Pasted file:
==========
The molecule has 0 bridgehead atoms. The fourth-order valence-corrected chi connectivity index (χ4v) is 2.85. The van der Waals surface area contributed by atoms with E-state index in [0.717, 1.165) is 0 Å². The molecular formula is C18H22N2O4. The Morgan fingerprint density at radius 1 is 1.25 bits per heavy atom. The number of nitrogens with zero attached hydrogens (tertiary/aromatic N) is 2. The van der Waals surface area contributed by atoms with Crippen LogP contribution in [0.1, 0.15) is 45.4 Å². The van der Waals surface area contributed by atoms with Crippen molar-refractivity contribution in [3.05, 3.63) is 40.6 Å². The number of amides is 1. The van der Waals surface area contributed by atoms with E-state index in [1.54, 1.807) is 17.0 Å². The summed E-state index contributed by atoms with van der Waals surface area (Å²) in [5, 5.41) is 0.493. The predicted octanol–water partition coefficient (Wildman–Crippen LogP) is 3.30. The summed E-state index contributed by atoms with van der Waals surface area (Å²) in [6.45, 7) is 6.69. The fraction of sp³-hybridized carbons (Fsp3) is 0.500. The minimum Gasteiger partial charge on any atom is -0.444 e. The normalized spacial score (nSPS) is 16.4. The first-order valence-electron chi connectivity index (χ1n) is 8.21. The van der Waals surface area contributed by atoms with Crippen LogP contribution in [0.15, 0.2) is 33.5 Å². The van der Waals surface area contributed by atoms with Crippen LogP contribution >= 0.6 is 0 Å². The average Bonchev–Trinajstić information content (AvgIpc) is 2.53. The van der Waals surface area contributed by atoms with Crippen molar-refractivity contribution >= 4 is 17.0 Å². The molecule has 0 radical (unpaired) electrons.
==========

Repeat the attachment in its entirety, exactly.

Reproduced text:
The molecule has 0 bridgehead atoms. The fourth-order valence-corrected chi connectivity index (χ4v) is 2.85. The van der Waals surface area contributed by atoms with E-state index in [0.717, 1.165) is 0 Å². The molecular formula is C18H22N2O4. The Morgan fingerprint density at radius 1 is 1.25 bits per heavy atom. The number of nitrogens with zero attached hydrogens (tertiary/aromatic N) is 2. The van der Waals surface area contributed by atoms with Crippen LogP contribution in [0.1, 0.15) is 45.4 Å². The van der Waals surface area contributed by atoms with Crippen molar-refractivity contribution in [3.05, 3.63) is 40.6 Å². The number of amides is 1. The van der Waals surface area contributed by atoms with E-state index in [1.54, 1.807) is 17.0 Å². The summed E-state index contributed by atoms with van der Waals surface area (Å²) in [5, 5.41) is 0.493. The predicted octanol–water partition coefficient (Wildman–Crippen LogP) is 3.30. The summed E-state index contributed by atoms with van der Waals surface area (Å²) in [6.45, 7) is 6.69. The fraction of sp³-hybridized carbons (Fsp3) is 0.500. The minimum Gasteiger partial charge on any atom is -0.444 e. The normalized spacial score (nSPS) is 16.4. The first-order valence-electron chi connectivity index (χ1n) is 8.21. The van der Waals surface area contributed by atoms with Crippen LogP contribution in [0.15, 0.2) is 33.5 Å². The van der Waals surface area contributed by atoms with Crippen LogP contribution >= 0.6 is 0 Å². The average Bonchev–Trinajstić information content (AvgIpc) is 2.53. The van der Waals surface area contributed by atoms with Crippen molar-refractivity contribution >= 4 is 17.0 Å². The molecule has 0 radical (unpaired) electrons.